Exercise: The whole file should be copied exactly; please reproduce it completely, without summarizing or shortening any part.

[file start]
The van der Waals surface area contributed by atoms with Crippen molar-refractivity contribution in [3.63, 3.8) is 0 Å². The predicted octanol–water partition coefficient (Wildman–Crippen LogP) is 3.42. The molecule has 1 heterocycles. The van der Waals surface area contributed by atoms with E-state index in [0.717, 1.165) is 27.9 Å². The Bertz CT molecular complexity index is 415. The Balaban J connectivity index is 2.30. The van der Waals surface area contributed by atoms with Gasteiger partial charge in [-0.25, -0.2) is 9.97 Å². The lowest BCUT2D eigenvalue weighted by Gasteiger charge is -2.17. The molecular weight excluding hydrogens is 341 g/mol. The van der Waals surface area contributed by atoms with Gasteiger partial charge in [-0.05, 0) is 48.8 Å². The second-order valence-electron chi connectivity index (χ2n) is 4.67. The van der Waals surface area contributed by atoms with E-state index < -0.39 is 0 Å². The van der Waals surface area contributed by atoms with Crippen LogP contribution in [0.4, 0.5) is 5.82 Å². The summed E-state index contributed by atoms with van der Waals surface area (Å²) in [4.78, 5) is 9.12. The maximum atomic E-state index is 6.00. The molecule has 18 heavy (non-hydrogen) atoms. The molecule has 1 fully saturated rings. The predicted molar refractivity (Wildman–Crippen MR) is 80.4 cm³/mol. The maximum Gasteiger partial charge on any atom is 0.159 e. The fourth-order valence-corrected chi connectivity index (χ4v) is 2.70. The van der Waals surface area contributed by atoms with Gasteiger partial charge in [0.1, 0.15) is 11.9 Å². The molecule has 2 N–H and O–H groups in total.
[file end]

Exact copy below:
The van der Waals surface area contributed by atoms with Crippen molar-refractivity contribution in [3.63, 3.8) is 0 Å². The predicted octanol–water partition coefficient (Wildman–Crippen LogP) is 3.42. The molecule has 1 heterocycles. The van der Waals surface area contributed by atoms with E-state index in [0.717, 1.165) is 27.9 Å². The Bertz CT molecular complexity index is 415. The Balaban J connectivity index is 2.30. The van der Waals surface area contributed by atoms with Gasteiger partial charge in [-0.25, -0.2) is 9.97 Å². The lowest BCUT2D eigenvalue weighted by Gasteiger charge is -2.17. The molecular weight excluding hydrogens is 341 g/mol. The van der Waals surface area contributed by atoms with Gasteiger partial charge in [-0.05, 0) is 48.8 Å². The second-order valence-electron chi connectivity index (χ2n) is 4.67. The van der Waals surface area contributed by atoms with E-state index < -0.39 is 0 Å². The van der Waals surface area contributed by atoms with Crippen LogP contribution in [0.4, 0.5) is 5.82 Å². The summed E-state index contributed by atoms with van der Waals surface area (Å²) in [4.78, 5) is 9.12. The maximum atomic E-state index is 6.00. The molecule has 18 heavy (non-hydrogen) atoms. The molecule has 1 fully saturated rings. The predicted molar refractivity (Wildman–Crippen MR) is 80.4 cm³/mol. The maximum Gasteiger partial charge on any atom is 0.159 e. The fourth-order valence-corrected chi connectivity index (χ4v) is 2.70. The van der Waals surface area contributed by atoms with Gasteiger partial charge in [0.1, 0.15) is 11.9 Å². The molecule has 2 N–H and O–H groups in total.